Wednesday, July 19, 2006

This Business of Dredging

Did anyone catch the latest epsidoe of Megastructures on the National Geographic Channel, the one about the Port of Rotterdam? Well, before this post divulges one of the many goodies about this particular episode, the port is something to behold. According the the Port of Rotterdam, 370 million tons of goods moved through the North Sea port in 2005. Furthermore,
The port of Rotterdam stretches out for 40 kilometers along the Nieuwe Waterweg canal (also see the Port map). The port and industrial area covers 10,500 hectares. Around 30,000 seagoing vessels and 130,000 inland vessels call at the port each year. Rotterdam is a port of call for around 500 shipping lines that maintain regular services to about 1,000 other ports. Rotterdam is Europe's most important port for oil & chemicals, containers, iron ore, coal, food and metals.

And another thing, the entrance to the port is 78 feet deep. Ornidarily, this would not present any problems to the world's container fleet. But it does present a problem to one specific vessel, the Norwegian container vessel, the MS Berge Stahl.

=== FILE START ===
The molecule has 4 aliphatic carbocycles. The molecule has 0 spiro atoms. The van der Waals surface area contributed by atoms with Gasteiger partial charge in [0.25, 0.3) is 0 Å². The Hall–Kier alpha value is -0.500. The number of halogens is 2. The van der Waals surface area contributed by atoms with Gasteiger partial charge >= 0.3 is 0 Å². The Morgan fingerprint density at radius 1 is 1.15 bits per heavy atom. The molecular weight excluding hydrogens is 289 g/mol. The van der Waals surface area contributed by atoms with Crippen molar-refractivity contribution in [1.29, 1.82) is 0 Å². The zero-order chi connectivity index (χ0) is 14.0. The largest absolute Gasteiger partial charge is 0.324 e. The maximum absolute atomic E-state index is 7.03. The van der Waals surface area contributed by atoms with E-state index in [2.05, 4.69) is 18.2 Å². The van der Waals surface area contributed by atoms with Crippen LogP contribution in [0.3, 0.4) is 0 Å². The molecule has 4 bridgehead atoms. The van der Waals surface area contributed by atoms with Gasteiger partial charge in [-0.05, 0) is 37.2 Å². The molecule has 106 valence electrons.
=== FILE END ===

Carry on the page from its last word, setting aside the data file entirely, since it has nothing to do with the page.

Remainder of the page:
The Berge Stahl is a monster of a vessel. Besides being about 375 yards in length, it is also has one of the deepest draughts imaginable for a vessel: 75 feet. And only two ports in the world are capable of handling such a giant vessel: the Europort at Rotterdam and the Terminal Maritimo de Ponta da Madeira, in Itaqui, Maranhao, Brazil. When ever the Berge Stahl enters either of these ports, the repsective harbormasters deploy a fleet of dredgers, large ships that literally suck the ocean bottom into their hulls, thereby creating a deeper channel for larger ships.

A great recent posting from Pruned shows these dredging vessels in action. The majority of these vessels are owned by either Van Ord, Boskalis, Jan de Nul Group, and Dredging International, all Dutch or Belgian (read: experts in North Sea reclamation). Two of the largest trailer suction hopper dredgers (or TSHD) are Jan de Nul Group's Vasco da Gama and Boskalis' WD Fairway. Combined, these two vessels have the ability to displace a total volume of about 69,000 cubic meters.

From Pruned.

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